Protecting against the risk of a bodily force attack
Protecting property from intrusion can be a straightforward task following the determination of risk. Forced entry can be described in numerous ways but the most common is by Bodily Force and Power Tools.
Following a similar generalisation, physical security solutions are designed to provide resistance against tools that fall within either category. This distinction is clarified by the Loss Prevention Certification Board (LPCB), the UK’s leading centre for security and fire product testing and approvals, which provides specification standards for security products.
Compared to risks such as Ballistic Attack, bodily force is less of a top-level security threat.
There is a stronger argument for the day-to-day safety considerations for keeping a business running or a residential property protected against theft and vandalism. Intrusion via bodily force is very much an opportunist crime, and the largest role physical security measures can play is deterrence.
Inexperienced criminals will attempt stealth attacks, using whichever tools they can acquire that make minimal noise. Burglary attempts on residential and retail spaces are a prime example of unplanned attacks by criminals not considered professional.
Bodily force refers to any attack that is manually powered, such as manual levering and hand tools. Anything that can be used to damage a property through manual bodily force is considered a risk and therefore the property owner and management team should identify this risk and implement mitigation strategies to counteract.
Why is it important to protect against a bodily force attack?
The LPCB LPS 1175: Issue 7 standard applies its findings to categorising physical security product ratings, assessing their resistance level and effectiveness in delaying an attack. These clarifications allow for an industry-wide understanding of product performance and mitigation of risk.
The standard works as follows: Say, for example, the Risk Management team of a national convenience store chain were to identify that opportunist criminals were continually attacking their stores with minimal tools (i.e. jemmy bars, bolt cutters).
These tools fall within the tools Category B, suggesting there is an imminent requirement for products tried and tested to SR2. There is very little need to procure certified measures above SR2 when the risk is relatively minimal.
A single defensive measure will never be 100% effective; as long as the measure can delay the attack long enough for the response to be effectively coordinated
Threats at this level will mainly be theft or vandalism. Intruders who intend to cause internal damage to the property will avoid making any noise if possible, and often any signs of security measures will be effective in deterring. Retail outlets that store valuable goods such as cigarettes or electronics, on the other hand, are often targeted for the quick profit.
Though the deterrence of obvious security measures will eliminate most threats, the physical resilience must be effective enough to mitigate actual attempts. Vacant properties face more risks such as arson, either accidental from squatters and juvenile activity, on more serious fraudulent attempts on seized properties.
Site responsibility here falls to the local police force. Another element within this is metal – despite a fall in recorded thefts, metal is still one of the main reasons for property invasion for the high profit values.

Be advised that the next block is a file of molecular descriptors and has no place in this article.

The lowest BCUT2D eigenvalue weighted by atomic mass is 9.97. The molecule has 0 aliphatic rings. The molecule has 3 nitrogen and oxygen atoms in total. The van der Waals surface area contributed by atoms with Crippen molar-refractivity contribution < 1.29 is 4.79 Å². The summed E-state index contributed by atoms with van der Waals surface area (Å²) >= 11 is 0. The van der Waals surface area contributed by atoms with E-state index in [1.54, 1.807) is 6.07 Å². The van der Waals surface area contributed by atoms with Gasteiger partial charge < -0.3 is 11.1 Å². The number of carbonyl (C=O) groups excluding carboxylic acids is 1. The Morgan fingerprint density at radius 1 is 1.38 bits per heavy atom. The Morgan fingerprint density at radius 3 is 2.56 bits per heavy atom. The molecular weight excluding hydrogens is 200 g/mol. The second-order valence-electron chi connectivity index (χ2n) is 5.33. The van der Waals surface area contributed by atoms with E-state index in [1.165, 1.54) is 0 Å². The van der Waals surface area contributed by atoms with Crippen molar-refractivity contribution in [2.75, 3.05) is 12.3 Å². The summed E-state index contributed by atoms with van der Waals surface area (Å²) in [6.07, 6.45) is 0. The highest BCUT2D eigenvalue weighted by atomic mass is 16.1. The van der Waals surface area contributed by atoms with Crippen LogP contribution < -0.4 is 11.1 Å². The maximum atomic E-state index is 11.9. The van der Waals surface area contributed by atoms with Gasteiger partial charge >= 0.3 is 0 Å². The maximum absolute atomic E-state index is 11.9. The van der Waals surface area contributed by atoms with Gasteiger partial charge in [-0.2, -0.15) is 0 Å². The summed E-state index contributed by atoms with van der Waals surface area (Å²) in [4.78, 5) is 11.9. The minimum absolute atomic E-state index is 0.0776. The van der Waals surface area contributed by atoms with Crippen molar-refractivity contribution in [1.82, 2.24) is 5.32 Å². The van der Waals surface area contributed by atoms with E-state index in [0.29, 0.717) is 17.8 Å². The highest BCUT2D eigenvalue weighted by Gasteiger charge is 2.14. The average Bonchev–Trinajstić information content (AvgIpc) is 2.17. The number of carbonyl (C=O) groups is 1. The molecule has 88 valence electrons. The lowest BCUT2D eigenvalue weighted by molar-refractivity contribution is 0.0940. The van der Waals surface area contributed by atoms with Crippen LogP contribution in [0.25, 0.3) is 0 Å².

In either case, the opportunist nature of these crimes suggests the attack won’t be prolonged beyond a couple of minutes – an attack SR2 products can sufficiently protect a property against.
Common challenges when protecting against bodily force risk
Whilst there are numerous elements for consideration when securing a site under threat from bodily force, point of entries and store rooms are the most relevant. The main consideration for securing is often during the hours that no one will be on site.
For commercial premises, there must also be sufficient security to protect against opportunist theft during opening hours. A security guard presence, obvious security cameras and vigilant signage provide reassurance to staff, protection to stock, and general support to business continuity.
Relevant solutions for commercial premises including SR2 Security Shutters with LockDown features, as offered through Charter Global’s premium association Obexion, are effective in mitigating risk of Bodily Force. For residential premises, solutions such as Security Blinds are an effective choice for mitigating entry through windows by restricting the view from outside and reinforcing the window aperture.
Further considerations to be aware of when securing a property against bodily force is type of application. Whilst the watchful presence of a security guard would be appropriate for retail and commercial applications, there is argument against increasing an authoritative presence in schools or community centres as this can have an opposing effect on the trust the public has for their safety whilst on site.
Location also has relevance. Structures can be weakened over time from natural weather conditions, such as being located by the coast, or following extreme coldsnaps or heatwaves. Whilst semi-regular security overviews should be common practise for most sites, additional condition checks wouldn’t go amiss.
The most important thing to remember when mitigating forced entry through bodily force is that the intruder will not typically persevere beyond a few minutes. Physical security solutions must delay their attempt long enough for either the emergency services to get there if the attempt has been identified, or for the intruder to move on following
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